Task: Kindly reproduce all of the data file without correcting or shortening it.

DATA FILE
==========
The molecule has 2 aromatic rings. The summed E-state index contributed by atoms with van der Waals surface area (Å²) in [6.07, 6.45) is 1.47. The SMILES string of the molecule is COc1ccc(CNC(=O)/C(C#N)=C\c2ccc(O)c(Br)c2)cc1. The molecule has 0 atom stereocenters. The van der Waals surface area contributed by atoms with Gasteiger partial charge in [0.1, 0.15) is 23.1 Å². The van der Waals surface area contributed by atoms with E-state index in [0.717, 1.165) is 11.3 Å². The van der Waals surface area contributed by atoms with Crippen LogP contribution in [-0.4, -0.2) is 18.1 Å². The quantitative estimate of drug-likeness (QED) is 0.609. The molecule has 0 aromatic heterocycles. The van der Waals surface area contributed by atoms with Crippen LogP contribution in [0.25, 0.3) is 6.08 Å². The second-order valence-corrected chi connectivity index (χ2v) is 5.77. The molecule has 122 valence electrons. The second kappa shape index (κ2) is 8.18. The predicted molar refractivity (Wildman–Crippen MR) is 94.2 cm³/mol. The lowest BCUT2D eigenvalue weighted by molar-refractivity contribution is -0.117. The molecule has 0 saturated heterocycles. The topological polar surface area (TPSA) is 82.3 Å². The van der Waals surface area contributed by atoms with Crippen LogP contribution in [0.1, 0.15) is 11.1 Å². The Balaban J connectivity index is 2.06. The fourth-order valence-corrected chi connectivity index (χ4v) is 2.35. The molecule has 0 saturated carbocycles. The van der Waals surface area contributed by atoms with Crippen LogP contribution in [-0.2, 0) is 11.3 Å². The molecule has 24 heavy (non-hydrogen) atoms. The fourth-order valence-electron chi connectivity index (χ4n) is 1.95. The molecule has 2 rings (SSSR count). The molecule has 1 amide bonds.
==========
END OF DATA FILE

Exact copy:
The molecule has 2 aromatic rings. The summed E-state index contributed by atoms with van der Waals surface area (Å²) in [6.07, 6.45) is 1.47. The SMILES string of the molecule is COc1ccc(CNC(=O)/C(C#N)=C\c2ccc(O)c(Br)c2)cc1. The molecule has 0 atom stereocenters. The van der Waals surface area contributed by atoms with Gasteiger partial charge in [0.1, 0.15) is 23.1 Å². The van der Waals surface area contributed by atoms with E-state index in [0.717, 1.165) is 11.3 Å². The van der Waals surface area contributed by atoms with Crippen LogP contribution in [-0.4, -0.2) is 18.1 Å². The quantitative estimate of drug-likeness (QED) is 0.609. The molecule has 0 aromatic heterocycles. The van der Waals surface area contributed by atoms with Crippen LogP contribution in [0.25, 0.3) is 6.08 Å². The second-order valence-corrected chi connectivity index (χ2v) is 5.77. The molecule has 122 valence electrons. The second kappa shape index (κ2) is 8.18. The predicted molar refractivity (Wildman–Crippen MR) is 94.2 cm³/mol. The lowest BCUT2D eigenvalue weighted by molar-refractivity contribution is -0.117. The molecule has 0 saturated heterocycles. The topological polar surface area (TPSA) is 82.3 Å². The van der Waals surface area contributed by atoms with Crippen LogP contribution in [0.1, 0.15) is 11.1 Å². The Balaban J connectivity index is 2.06. The fourth-order valence-corrected chi connectivity index (χ4v) is 2.35. The molecule has 0 saturated carbocycles. The van der Waals surface area contributed by atoms with Crippen LogP contribution in [-0.2, 0) is 11.3 Å². The molecule has 24 heavy (non-hydrogen) atoms. The fourth-order valence-electron chi connectivity index (χ4n) is 1.95. The molecule has 2 rings (SSSR count). The molecule has 1 amide bonds.